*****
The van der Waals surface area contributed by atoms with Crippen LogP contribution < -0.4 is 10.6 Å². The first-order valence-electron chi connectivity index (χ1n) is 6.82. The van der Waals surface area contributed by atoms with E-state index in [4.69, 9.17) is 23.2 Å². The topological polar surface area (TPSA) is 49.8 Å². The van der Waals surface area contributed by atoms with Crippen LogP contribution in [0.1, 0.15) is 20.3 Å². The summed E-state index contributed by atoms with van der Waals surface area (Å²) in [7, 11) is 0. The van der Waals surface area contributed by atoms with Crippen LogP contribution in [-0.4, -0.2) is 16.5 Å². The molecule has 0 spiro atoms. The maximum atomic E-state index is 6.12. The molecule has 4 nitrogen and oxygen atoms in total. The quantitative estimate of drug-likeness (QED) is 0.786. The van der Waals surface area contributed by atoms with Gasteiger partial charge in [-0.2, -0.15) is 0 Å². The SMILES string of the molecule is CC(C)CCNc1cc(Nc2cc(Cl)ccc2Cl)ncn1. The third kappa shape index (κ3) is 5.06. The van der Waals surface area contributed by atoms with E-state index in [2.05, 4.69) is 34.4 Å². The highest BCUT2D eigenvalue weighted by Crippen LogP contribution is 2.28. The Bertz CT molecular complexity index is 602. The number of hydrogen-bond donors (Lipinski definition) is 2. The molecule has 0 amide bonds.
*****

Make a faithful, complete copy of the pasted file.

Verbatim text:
The van der Waals surface area contributed by atoms with Crippen LogP contribution < -0.4 is 10.6 Å². The first-order valence-electron chi connectivity index (χ1n) is 6.82. The van der Waals surface area contributed by atoms with E-state index in [4.69, 9.17) is 23.2 Å². The topological polar surface area (TPSA) is 49.8 Å². The van der Waals surface area contributed by atoms with Crippen LogP contribution in [0.1, 0.15) is 20.3 Å². The summed E-state index contributed by atoms with van der Waals surface area (Å²) in [7, 11) is 0. The van der Waals surface area contributed by atoms with Crippen LogP contribution in [-0.4, -0.2) is 16.5 Å². The molecule has 0 spiro atoms. The maximum atomic E-state index is 6.12. The molecule has 4 nitrogen and oxygen atoms in total. The quantitative estimate of drug-likeness (QED) is 0.786. The van der Waals surface area contributed by atoms with Gasteiger partial charge in [-0.2, -0.15) is 0 Å². The SMILES string of the molecule is CC(C)CCNc1cc(Nc2cc(Cl)ccc2Cl)ncn1. The third kappa shape index (κ3) is 5.06. The van der Waals surface area contributed by atoms with E-state index in [2.05, 4.69) is 34.4 Å². The highest BCUT2D eigenvalue weighted by Crippen LogP contribution is 2.28. The Bertz CT molecular complexity index is 602. The number of hydrogen-bond donors (Lipinski definition) is 2. The molecule has 0 amide bonds.